In many workplaces, independent contractors regularly mix and mingle with regular employees despite doing the same work for essentially less compensation. There is also a lack of consistency. Independent contractors work on a contract basis, often only for a project or a short-term period of 1-5 years. Whether the contract will or will not be renewed is a constant question, leaving the contractor in the lurch when the contract ends and they must move on to another opportunity, supposing that one is available.
Leaving People Out In The Cold
In the 19th century, factories would regularly open and close and often would hire and layoff employees on a regular basis. For the workers, there were no protections, no unemployment insurance, and no safety net. Sound familiar? It should, because that is the future of work in most developed economies.
The downsides to the regular economy are quite dire. Without consistent employment, people will be forced to be constantly moving around to wherever the jobs are. That means uprooting families and leaving friends and family behind for a new opportunity. In families where both couples work, this can be difficult because then two jobs, in a new location needs to be found in an economy where jobs are constantly moving and changing. For white collar workers, these transitions may be easier and it is certainly easier in fields where there is high demand. However, for blue collar workers and other regular working people, they can be left with insufficient funds and an insufficient social safety net to make those transitions. Eviction and homeless can follow. One of the things that has deeply effected the United States is the decrease in high-pay manufacturing jobs, especially in the mid-west. Nothing has come along to replace those jobs and the people left behind either have to grind in poverty or uproot for job opportunities elsewhere. That is one of the reasons why major U.S. cities have seen such growth in the past decade. That is where the jobs are being created.
With the advent of the internet, many people thought that many office jobs could be outsourced to people working from home instead of showing up to an office. As contractors they could work wherever as they were able to provide the service they were being paid to perform. One of the areas where this has been tried is in the call center space. Companies like Timberline and Arise hire workers on a contract basis to answer phones for major companies like Disney, Home Depot and others. However, this is a precarious position for the workers. Their contracts can be terminated at any time, often with little reason given as to why it was terminated. How are you supposed to plan for major expenses or even day to day survival, when you could wake up the next morning and essentially not have a job anymore.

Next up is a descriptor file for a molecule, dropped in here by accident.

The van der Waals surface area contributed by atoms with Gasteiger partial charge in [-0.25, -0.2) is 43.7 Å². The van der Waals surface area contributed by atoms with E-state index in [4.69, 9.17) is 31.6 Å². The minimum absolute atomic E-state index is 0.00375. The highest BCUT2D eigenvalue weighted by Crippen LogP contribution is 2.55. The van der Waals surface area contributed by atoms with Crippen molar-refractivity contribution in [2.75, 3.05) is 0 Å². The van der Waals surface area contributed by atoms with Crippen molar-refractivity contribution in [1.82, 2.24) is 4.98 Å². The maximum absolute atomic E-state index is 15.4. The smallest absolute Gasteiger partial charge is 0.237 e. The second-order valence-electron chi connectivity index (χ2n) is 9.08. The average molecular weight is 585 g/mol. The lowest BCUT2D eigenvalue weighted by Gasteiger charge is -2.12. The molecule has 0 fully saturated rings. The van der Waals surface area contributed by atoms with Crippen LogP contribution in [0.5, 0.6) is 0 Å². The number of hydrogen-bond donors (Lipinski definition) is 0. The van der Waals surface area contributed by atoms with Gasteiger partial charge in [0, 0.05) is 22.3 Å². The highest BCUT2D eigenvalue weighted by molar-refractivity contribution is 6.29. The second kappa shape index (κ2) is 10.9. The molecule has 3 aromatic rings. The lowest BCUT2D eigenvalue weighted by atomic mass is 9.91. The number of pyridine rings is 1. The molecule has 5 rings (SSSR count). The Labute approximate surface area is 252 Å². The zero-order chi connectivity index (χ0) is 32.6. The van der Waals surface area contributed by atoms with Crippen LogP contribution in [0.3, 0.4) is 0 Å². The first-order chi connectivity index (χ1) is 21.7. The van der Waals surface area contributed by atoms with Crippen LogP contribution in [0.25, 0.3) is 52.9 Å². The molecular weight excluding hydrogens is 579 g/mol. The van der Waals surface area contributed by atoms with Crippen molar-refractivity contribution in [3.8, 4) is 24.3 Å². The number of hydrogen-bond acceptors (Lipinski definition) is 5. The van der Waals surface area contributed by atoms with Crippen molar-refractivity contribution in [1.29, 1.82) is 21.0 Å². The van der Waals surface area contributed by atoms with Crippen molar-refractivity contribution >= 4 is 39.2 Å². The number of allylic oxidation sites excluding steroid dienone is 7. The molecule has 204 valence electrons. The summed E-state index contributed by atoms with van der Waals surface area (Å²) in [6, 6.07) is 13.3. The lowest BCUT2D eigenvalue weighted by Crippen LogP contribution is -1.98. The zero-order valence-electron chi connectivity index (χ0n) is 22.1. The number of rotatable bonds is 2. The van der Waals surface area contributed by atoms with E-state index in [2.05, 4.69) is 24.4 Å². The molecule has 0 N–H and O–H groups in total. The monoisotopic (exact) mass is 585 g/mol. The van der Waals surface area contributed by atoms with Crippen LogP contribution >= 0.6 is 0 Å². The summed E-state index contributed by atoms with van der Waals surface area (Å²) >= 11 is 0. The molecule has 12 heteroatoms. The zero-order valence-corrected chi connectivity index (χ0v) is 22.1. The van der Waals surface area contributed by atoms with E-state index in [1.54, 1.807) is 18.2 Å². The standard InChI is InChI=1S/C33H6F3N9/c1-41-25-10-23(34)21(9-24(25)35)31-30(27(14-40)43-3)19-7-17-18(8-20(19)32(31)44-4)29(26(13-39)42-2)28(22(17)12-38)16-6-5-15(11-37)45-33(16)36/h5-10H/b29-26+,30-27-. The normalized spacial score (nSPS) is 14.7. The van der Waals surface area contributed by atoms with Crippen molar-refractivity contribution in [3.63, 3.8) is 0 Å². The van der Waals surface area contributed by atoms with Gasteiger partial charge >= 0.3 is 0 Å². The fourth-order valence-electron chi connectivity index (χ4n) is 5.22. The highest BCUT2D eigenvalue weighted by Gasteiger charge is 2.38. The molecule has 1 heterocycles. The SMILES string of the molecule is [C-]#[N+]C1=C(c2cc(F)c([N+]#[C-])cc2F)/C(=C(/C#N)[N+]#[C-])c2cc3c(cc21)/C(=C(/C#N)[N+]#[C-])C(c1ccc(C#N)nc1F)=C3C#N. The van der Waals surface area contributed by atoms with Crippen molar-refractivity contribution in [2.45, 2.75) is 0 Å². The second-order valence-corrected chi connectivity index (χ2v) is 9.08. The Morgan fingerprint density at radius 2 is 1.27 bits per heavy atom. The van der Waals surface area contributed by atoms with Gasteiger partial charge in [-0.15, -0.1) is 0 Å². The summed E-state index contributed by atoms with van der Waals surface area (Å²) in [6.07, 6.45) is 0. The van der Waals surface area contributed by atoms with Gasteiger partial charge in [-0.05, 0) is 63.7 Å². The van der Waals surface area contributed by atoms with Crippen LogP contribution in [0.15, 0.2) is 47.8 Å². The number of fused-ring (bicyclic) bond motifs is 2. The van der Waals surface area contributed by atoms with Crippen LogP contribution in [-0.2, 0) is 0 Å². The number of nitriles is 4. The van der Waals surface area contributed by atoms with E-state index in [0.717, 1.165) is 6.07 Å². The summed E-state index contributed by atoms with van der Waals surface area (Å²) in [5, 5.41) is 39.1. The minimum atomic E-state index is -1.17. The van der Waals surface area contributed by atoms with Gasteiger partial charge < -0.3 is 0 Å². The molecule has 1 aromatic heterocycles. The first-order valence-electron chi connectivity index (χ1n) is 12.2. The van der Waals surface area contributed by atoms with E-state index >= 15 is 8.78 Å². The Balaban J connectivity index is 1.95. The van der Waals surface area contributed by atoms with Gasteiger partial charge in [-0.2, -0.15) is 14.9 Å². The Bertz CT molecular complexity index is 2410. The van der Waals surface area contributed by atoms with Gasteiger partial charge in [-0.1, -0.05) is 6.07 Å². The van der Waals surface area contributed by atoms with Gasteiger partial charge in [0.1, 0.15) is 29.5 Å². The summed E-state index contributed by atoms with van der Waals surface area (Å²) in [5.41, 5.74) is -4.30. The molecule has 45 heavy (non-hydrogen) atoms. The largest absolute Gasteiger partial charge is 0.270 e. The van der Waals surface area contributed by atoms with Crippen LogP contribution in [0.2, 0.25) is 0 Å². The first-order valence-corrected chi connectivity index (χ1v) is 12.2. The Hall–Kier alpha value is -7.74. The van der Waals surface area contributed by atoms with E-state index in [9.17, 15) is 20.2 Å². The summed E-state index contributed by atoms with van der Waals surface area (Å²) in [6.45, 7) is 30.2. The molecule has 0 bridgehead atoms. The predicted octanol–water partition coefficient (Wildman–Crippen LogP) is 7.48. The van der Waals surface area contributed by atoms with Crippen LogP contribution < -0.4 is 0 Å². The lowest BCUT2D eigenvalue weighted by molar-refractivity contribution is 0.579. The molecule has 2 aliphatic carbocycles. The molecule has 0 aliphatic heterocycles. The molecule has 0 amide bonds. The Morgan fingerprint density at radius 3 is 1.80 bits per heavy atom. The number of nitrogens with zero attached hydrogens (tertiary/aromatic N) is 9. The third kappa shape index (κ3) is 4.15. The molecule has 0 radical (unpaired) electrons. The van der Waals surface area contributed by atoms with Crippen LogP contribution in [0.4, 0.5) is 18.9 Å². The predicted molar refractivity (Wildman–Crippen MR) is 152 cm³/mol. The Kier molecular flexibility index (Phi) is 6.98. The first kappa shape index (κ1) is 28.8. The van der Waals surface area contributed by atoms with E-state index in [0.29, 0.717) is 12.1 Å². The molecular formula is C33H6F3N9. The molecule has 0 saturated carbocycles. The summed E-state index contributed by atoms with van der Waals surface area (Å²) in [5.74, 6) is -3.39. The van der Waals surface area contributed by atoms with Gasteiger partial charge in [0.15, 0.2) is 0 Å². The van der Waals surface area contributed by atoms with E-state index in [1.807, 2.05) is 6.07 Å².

How to Navigate This Paradigm
It’s unlikely that this economic trend will reverse itself. How does the regular worker navigate this environment? While there is no loyalty to any company or any job, it also means that everything is negotiable. That means in simple terms that you either need to understand the length of your contract and plan accordingly for the financial impact of your contract ending. This means negotiating on compensation and using tax tools to plan for your tax bill for both state and local taxes. This also means making sure that you’re ready to move at any time to take advantage of a new opportunity. We wonder why Millennials aren’t buying houses and while the financial factors are the primary reason, there is also the precarious nature of modern employment. They never know when they’ll need to move in order to take a new job.
The Economy of The Future
It’s easy to see that in the near future there will be very few people actually employed by corporate entities. Everyone will essentially be a glorified service provider who works on a contingent basis. When a company needs the service, they will use the people contracted to provide that service. When the company no longer needs to the service or chooses to end a project, the contract simply ends the workers have to move on. For wealthier workers, this will be an easier transition. For regular working class people, as we’ve found with the government shut down, those transitions can be very painful.